We know that there a number of reasons you might be considering bankruptcy. We also know that often times there are just as many reasons that you might be hesitant to file for bankruptcy. While bankruptcy may be a helpful financial tool for some, it might not be in the best interest of everyone. Our goal is to give you the best and most accurate individual advice for your particular situation. In order to do that, we have to make sure that you understand what bankruptcy can do and what it cannot, as well as to dispel many of the common myths and misunderstandings of bankruptcy.

We have a lot of clients that have joint ownership interests in property with other people and they are often concerned about the impact on the other people. This can be a somewhat complicated issues, and if you have questions about this please come in and talk to us, as this is only meant to be a general explanation and cannot substitute for legal advice.

One common example we see is that an individual has a jointly owned vehicle or a co-signer on a vehicle. First, filing for bankruptcy with not impact the joint owner or co-signers credit. It also doesn’t impact their ownership interest. In the example of a joint owner the other person still owns whatever percentage of the property he/she initially owned. If you want to surrender the vehicle it may create some issues. Your responsibility for the vehicle will be absolved in the bankruptcy, however, just like the bankruptcy doesn’t impact your co-signer’s credit it also does not impact their financial responsibility. On the other hand, if you wish to keep the vehicle, perhaps through a reaffirmation agreement, your co-signer or joint owner should not be impacted.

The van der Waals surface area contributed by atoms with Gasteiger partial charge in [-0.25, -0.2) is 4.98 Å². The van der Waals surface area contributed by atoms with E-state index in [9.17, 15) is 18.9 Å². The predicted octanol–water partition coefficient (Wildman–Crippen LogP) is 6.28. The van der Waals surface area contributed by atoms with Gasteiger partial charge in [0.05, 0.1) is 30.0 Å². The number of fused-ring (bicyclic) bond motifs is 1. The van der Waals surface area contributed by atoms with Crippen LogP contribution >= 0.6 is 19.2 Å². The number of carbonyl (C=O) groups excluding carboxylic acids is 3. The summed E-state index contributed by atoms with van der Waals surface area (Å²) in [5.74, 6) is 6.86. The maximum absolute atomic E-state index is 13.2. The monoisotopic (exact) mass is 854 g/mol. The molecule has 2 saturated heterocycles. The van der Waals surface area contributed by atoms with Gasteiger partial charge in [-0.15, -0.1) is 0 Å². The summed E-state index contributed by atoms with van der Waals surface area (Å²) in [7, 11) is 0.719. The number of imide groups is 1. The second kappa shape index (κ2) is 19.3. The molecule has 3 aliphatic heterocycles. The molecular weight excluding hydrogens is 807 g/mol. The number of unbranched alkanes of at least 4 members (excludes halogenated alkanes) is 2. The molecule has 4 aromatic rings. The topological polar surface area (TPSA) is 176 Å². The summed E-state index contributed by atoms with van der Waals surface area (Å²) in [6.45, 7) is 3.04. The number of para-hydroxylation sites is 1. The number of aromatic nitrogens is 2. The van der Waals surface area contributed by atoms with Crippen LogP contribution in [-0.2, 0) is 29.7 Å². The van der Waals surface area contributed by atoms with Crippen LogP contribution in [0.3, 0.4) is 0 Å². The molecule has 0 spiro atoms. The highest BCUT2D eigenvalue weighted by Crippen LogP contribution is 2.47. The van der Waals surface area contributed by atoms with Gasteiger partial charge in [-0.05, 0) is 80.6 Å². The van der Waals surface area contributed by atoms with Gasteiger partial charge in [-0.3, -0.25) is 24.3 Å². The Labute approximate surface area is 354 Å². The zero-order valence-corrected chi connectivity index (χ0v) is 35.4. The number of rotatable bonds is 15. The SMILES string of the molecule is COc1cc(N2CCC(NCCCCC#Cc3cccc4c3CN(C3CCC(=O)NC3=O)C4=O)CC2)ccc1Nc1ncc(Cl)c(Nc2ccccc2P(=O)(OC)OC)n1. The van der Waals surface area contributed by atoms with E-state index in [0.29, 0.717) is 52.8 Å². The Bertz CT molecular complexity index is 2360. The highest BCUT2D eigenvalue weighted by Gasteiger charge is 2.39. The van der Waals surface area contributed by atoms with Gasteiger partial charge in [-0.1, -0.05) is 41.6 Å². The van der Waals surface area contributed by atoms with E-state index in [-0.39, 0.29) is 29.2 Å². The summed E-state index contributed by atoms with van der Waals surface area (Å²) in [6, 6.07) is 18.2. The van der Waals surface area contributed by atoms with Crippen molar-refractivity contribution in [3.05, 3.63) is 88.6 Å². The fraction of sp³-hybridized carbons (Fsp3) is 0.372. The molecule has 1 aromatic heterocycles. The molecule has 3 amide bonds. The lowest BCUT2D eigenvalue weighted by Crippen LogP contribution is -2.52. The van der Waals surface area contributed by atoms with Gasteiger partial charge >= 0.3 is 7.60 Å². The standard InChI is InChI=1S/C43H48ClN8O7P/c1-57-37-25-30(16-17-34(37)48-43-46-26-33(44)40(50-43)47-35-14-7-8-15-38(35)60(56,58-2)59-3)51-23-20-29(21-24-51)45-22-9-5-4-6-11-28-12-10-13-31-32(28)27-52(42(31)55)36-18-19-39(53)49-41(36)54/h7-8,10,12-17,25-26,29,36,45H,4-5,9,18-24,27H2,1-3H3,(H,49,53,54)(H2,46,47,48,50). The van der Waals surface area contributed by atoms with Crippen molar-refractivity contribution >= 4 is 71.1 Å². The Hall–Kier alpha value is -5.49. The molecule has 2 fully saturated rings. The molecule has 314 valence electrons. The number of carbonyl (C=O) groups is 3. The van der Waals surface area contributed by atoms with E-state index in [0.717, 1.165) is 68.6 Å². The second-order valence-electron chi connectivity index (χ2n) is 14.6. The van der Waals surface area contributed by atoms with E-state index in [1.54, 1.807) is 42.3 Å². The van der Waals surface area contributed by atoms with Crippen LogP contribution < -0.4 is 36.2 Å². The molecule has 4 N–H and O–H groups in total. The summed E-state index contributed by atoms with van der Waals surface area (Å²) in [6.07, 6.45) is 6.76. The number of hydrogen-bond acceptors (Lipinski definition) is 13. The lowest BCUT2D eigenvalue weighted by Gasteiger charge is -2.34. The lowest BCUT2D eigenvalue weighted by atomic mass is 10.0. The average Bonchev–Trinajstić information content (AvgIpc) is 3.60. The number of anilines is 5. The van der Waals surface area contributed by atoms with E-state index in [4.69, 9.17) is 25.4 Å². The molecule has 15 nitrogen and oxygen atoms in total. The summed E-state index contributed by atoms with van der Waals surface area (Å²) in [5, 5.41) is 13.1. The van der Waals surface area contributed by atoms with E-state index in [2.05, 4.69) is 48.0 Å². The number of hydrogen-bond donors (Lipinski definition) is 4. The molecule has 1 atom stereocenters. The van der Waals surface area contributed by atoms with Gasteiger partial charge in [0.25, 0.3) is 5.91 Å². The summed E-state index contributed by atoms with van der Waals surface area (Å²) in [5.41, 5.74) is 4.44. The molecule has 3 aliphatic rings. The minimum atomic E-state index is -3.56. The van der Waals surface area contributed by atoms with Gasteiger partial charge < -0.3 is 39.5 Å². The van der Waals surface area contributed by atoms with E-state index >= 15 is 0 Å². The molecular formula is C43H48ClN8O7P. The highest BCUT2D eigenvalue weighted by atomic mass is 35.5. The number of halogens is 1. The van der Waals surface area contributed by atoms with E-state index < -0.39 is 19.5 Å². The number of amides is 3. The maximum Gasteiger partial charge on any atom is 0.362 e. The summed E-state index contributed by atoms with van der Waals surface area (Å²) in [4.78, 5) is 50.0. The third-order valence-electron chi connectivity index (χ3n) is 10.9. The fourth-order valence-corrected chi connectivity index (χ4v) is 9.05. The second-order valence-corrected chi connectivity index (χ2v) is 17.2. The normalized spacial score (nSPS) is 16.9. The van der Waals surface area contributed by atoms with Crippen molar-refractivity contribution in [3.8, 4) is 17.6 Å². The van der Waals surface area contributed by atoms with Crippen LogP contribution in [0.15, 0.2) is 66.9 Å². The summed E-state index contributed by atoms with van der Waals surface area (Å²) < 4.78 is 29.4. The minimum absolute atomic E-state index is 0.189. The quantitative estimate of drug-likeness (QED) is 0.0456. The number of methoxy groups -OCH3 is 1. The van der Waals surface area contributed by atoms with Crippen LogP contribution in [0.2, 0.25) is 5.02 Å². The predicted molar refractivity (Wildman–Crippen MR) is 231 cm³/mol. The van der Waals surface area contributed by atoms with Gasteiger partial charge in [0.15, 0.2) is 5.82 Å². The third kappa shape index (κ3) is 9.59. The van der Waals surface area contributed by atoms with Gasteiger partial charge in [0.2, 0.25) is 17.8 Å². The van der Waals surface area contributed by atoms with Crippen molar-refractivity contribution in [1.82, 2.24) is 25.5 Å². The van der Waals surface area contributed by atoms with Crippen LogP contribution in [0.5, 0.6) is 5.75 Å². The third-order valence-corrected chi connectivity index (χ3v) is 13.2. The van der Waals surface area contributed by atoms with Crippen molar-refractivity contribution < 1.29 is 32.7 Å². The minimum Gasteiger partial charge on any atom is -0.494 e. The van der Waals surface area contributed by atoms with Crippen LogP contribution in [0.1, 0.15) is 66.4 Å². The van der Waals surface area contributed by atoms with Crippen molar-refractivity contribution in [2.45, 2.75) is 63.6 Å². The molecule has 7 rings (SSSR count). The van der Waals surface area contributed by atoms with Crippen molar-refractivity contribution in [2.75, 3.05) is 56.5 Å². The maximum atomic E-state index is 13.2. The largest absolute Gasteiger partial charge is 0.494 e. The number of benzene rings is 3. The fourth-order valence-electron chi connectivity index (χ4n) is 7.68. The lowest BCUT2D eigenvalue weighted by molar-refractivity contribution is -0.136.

We also see situations where parties own a house together. In some instances the value of the property is more than we can protect in the bankruptcy. So, for example, Sibling A, Sibling B, and Sibling C own a house together that is paid off and worth 90,000 dollars. Sibling A files for bankruptcy and we can only protect 10,000 dollars of equity, leaving 20,000 dollars unprotected. The trustee will likely want that money. Sibling B and C still own their share, however, the trustee will end up owning a portion too and may be able to force a sale to recover the money owed. Of course, Sibling B and C would be paid their share, but that may not be what they want. There are options, including that Sibling B and C could pay the trustee without selling the house.

As you can see, this can be very simple and can also be quite complicated. If you have questions about this please contact your St. Louis Bankruptcy Attorney today!